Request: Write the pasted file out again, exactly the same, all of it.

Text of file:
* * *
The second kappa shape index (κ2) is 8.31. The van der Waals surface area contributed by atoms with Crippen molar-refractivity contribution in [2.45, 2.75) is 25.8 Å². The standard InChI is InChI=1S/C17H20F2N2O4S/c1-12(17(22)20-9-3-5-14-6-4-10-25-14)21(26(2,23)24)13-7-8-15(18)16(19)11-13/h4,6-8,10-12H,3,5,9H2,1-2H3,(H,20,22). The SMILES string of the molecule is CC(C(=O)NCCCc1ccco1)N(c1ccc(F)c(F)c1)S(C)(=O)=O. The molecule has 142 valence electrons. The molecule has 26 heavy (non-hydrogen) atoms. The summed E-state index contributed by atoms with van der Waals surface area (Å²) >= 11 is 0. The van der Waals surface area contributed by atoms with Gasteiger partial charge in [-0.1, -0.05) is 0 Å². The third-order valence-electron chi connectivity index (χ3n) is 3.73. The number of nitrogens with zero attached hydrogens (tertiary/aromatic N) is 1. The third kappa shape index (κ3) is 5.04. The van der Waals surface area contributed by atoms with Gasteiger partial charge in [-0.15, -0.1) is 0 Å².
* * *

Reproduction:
The second kappa shape index (κ2) is 8.31. The van der Waals surface area contributed by atoms with Crippen molar-refractivity contribution in [2.45, 2.75) is 25.8 Å². The standard InChI is InChI=1S/C17H20F2N2O4S/c1-12(17(22)20-9-3-5-14-6-4-10-25-14)21(26(2,23)24)13-7-8-15(18)16(19)11-13/h4,6-8,10-12H,3,5,9H2,1-2H3,(H,20,22). The SMILES string of the molecule is CC(C(=O)NCCCc1ccco1)N(c1ccc(F)c(F)c1)S(C)(=O)=O. The molecule has 142 valence electrons. The molecule has 26 heavy (non-hydrogen) atoms. The summed E-state index contributed by atoms with van der Waals surface area (Å²) >= 11 is 0. The van der Waals surface area contributed by atoms with Gasteiger partial charge in [-0.1, -0.05) is 0 Å². The third-order valence-electron chi connectivity index (χ3n) is 3.73. The number of nitrogens with zero attached hydrogens (tertiary/aromatic N) is 1. The third kappa shape index (κ3) is 5.04. The van der Waals surface area contributed by atoms with Gasteiger partial charge in [-0.15, -0.1) is 0 Å².